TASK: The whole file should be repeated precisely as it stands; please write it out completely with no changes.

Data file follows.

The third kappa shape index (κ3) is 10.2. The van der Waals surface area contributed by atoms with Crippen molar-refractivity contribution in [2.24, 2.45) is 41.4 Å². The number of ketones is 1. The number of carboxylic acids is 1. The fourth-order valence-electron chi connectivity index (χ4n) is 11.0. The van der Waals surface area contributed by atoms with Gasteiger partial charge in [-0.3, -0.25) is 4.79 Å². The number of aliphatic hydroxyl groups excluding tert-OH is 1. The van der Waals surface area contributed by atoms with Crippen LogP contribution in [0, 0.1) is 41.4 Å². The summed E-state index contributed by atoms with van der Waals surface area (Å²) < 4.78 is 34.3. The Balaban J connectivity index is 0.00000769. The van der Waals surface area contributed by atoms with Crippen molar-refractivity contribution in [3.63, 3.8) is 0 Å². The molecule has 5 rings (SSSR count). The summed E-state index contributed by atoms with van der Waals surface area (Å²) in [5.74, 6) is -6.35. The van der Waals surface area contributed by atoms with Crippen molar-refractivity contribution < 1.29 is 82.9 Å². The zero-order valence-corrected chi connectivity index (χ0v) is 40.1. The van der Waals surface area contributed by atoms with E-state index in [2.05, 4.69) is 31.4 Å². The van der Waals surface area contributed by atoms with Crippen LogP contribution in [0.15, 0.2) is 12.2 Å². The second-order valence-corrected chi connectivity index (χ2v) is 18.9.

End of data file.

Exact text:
The third kappa shape index (κ3) is 10.2. The van der Waals surface area contributed by atoms with Crippen molar-refractivity contribution in [2.24, 2.45) is 41.4 Å². The number of ketones is 1. The number of carboxylic acids is 1. The fourth-order valence-electron chi connectivity index (χ4n) is 11.0. The van der Waals surface area contributed by atoms with Gasteiger partial charge in [-0.3, -0.25) is 4.79 Å². The number of aliphatic hydroxyl groups excluding tert-OH is 1. The van der Waals surface area contributed by atoms with Crippen LogP contribution in [0, 0.1) is 41.4 Å². The summed E-state index contributed by atoms with van der Waals surface area (Å²) < 4.78 is 34.3. The Balaban J connectivity index is 0.00000769. The van der Waals surface area contributed by atoms with Crippen molar-refractivity contribution in [3.63, 3.8) is 0 Å². The molecule has 5 rings (SSSR count). The summed E-state index contributed by atoms with van der Waals surface area (Å²) in [5.74, 6) is -6.35. The van der Waals surface area contributed by atoms with Crippen molar-refractivity contribution < 1.29 is 82.9 Å². The zero-order valence-corrected chi connectivity index (χ0v) is 40.1. The van der Waals surface area contributed by atoms with E-state index in [2.05, 4.69) is 31.4 Å². The van der Waals surface area contributed by atoms with Crippen LogP contribution in [0.15, 0.2) is 12.2 Å². The second-order valence-corrected chi connectivity index (χ2v) is 18.9.